WHS Knowledge Bowl going to states
WORTHINGTON - For the second consecutive year, Worthington High School (WHS) is sending its top Knowledge Bowl five-some to state Knowledge Bowl competition.
The WHS Worthington 1 team (comprised of seniors Thomas Burns, Alex Hayenga, Nathan Landwehr, Gordy Moore and Dillon Pedersen) will compete April 11-12 at Cragun's Resort in Brainerd, Minn., as will the Region 8 second- and third-place teams (from Mountain Lake and Murray County Central, respectively).
After the WHS crew came away with a first-place finish at the March 12 sub-region Knowledge Bowl event in Marshall, it seemed promising they might be able to repeat their previous-year championship at the Region 8 tournament on March 14.
But that's not to say they were wholly confident.
"We had a little bit of pressure on us to do what we did last year, to place first at regions again, and we didn't want to let down our other teammates," commented Hayenga. "We were feeling the pressure, for sure.
"But now that's behind us, we can relax. It's really fun to go to state and see how good some of the other teams can be; it's unbelievable what some high school kids know."
At the Region 8 tournament on March 14, Worthington 1 did indeed repeat as champions, scoring 113 points (on questions ranging from geography to math to literature) to capture the top slot.
"I was very happy with the outcome, and so pleased with how well all four of our competing teams did at regions," assured WHS Knowledge Bowl coach Pat Rolfes. "There's a lot of promise for the future, because our freshmen teammates were holding their own against seniors from other schools, and that's pretty good--I'm very happy with that. It's been an awesome year with all of our kids."
Rolfes knows the competition at the state meet is "stiff," with the WHS boys coming from the absolute smallest school in the AA tier.
"There are teams from a lot of very large schools, and from many private and prep academies, that make it to this competition," cautioned Rolfes.
But in 2012, Worthington 1 nevertheless brought home the Heritage Spirit Award from the state meet, in recognition of their good attitudes and sportsmanship above all other teams at the tournament.
"I'd be totally pleased if they could manage to win that again, but I don't know if it's even possible to receive it two years in a row," said Rolfes.
Despite the daunting competition, Rolfes is positive about her group of five seniors, who were among the 23 WHS students--the most ever involved in the local program to date--participating in Knowledge Bowl this year.
"They have just as good a chance as any other team going," said Rolfes of her team at the upcoming state meet. "They're a smart bunch of young men who work very well together and know each other's strengths.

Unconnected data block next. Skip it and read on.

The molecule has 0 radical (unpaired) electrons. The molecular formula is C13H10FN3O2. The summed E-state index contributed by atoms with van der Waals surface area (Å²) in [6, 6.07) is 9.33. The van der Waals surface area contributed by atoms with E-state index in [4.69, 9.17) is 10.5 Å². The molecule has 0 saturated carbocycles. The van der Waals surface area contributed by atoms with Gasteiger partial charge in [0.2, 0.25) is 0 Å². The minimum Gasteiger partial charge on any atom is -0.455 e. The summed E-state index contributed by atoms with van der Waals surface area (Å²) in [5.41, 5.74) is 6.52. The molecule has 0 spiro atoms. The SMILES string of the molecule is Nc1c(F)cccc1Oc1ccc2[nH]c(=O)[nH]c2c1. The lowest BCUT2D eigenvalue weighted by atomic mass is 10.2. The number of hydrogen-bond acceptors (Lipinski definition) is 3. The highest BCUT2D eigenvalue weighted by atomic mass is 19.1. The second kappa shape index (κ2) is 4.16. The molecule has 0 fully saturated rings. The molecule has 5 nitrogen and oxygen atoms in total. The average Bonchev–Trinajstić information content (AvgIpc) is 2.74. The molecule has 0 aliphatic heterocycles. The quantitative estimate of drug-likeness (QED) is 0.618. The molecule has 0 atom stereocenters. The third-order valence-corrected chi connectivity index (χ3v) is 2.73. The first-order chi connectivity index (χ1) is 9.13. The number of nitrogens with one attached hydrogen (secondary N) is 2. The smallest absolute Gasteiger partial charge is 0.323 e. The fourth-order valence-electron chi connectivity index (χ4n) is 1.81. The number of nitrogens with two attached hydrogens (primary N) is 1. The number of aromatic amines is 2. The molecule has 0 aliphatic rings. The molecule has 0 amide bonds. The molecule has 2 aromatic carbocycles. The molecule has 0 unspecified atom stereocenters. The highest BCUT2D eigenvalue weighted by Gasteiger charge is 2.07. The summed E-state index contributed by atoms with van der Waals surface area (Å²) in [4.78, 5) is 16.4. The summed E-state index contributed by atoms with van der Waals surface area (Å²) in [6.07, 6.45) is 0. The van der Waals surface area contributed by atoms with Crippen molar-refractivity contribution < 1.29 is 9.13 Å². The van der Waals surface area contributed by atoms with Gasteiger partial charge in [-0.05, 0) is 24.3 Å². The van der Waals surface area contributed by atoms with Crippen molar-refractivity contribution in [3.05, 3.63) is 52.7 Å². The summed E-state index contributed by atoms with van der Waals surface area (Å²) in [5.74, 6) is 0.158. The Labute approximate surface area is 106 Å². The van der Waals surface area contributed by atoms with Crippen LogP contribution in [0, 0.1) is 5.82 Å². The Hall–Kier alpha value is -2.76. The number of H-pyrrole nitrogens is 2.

"They know who's best in math, geography or history, and they listen to each other very well," she continued. They've formed a bond over the years, and it works for them. They do well respecting each other's differences and building on each other's strengths."
Hayenga, for instance, identifies himself as one of the team's math specialists.
"Math is definitely my strongest area of knowledge--it's always been my favorite subject--and after that, probably a little science, a little literature, some mythology," listed Hayenga. "That's why our team has been so successful, though--we're well-rounded over the vast area of subjects that Knowledge Bowl tests.
"At least one person on our team is very good at each subject, and when certain questions come up, we automatically lean toward the person we view as the specialist in that area."
Burns, Hayenga, Landwehr and Moore have all been Knowledge Bowl participants since their freshman year; Pedersen joined forces with them as a junior.
As sophomores, Landwehr and Moore were part of a short-handed three-person team, with then-senior Isaac Wass, and qualified for the state Knowledge Bowl meet by virtue of a third-place Region 8 finish, so they return to state with plenty of experience.
"I'm very happy that we're going back, but I'm sad it's the last time for this particular group," expressed Rolfes. "It's like when any senior graduates--they have to fly with their own little wings."
Rolfes explained that, after an opening night banquet at the state meet, the teams sit for the written round of Knowledge Bowl testing, which lasts about an hour.
"During the written round, all five team members can work together," she noted. "In the five oral rounds, only four people compete at a time, so one has to sit out. If you happen to sit out the wrong person--say you get a lot of math questions and you sat out your math specialist for that round--it can come back to bite you, but that's part of the game."
WHS Principal Paul Karelis has faith the local Knowledge Bowl team will put their heads together for this final competition of their high school careers.
"These kids have represented our school with the utmost ability they could put out there," endorsed Karelis. "At the rate they're going, I hope they place well at the state level. They've worked very hard, and the school's behind them; we're proud of them."
And Rolfes is excited about the team's state opportunity as well.
"I'm looking forward to seeing them compete," she confirmed. "They've been wonderful leaders to our other school Knowledge Bowl teams all season, too, and given them good pointers--how to answer questions, how to better prepare for the written tests--they were great teachers and have helped out immensely.
"This is their last hurrah, and it will be wonderful to watch them compete."